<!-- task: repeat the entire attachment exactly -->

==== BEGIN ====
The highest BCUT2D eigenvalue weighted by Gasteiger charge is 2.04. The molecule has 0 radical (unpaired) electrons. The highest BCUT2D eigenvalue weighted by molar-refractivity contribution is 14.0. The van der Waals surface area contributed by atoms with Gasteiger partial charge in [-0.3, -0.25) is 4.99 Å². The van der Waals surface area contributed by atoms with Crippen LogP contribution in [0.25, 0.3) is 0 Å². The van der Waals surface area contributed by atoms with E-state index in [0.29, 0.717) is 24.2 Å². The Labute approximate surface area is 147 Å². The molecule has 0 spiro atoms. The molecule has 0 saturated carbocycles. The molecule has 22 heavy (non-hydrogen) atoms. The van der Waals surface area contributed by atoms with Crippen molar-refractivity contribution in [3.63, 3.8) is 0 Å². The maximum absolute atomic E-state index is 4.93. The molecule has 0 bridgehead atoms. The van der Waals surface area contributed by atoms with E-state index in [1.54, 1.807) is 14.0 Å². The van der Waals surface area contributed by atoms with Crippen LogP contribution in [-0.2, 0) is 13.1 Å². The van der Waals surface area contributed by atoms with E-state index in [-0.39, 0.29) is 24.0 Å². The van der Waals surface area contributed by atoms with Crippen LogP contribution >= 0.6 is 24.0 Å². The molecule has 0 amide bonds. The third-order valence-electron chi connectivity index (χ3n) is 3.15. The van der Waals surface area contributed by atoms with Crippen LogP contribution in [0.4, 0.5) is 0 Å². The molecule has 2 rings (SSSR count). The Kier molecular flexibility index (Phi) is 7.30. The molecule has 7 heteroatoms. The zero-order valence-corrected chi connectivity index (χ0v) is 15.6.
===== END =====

The highest BCUT2D eigenvalue weighted by Gasteiger charge is 2.04. The molecule has 0 radical (unpaired) electrons. The highest BCUT2D eigenvalue weighted by molar-refractivity contribution is 14.0. The van der Waals surface area contributed by atoms with Gasteiger partial charge in [-0.3, -0.25) is 4.99 Å². The van der Waals surface area contributed by atoms with Crippen LogP contribution in [0.25, 0.3) is 0 Å². The van der Waals surface area contributed by atoms with E-state index in [0.29, 0.717) is 24.2 Å². The Labute approximate surface area is 147 Å². The molecule has 0 spiro atoms. The molecule has 0 saturated carbocycles. The molecule has 22 heavy (non-hydrogen) atoms. The van der Waals surface area contributed by atoms with Crippen molar-refractivity contribution in [3.63, 3.8) is 0 Å². The maximum absolute atomic E-state index is 4.93. The molecule has 0 bridgehead atoms. The van der Waals surface area contributed by atoms with E-state index in [1.54, 1.807) is 14.0 Å². The van der Waals surface area contributed by atoms with Crippen LogP contribution in [-0.2, 0) is 13.1 Å². The van der Waals surface area contributed by atoms with E-state index in [-0.39, 0.29) is 24.0 Å². The van der Waals surface area contributed by atoms with Crippen LogP contribution >= 0.6 is 24.0 Å². The molecule has 0 amide bonds. The third-order valence-electron chi connectivity index (χ3n) is 3.15. The van der Waals surface area contributed by atoms with Crippen LogP contribution in [0.4, 0.5) is 0 Å². The molecule has 2 rings (SSSR count). The Kier molecular flexibility index (Phi) is 7.30. The molecule has 7 heteroatoms. The zero-order valence-corrected chi connectivity index (χ0v) is 15.6.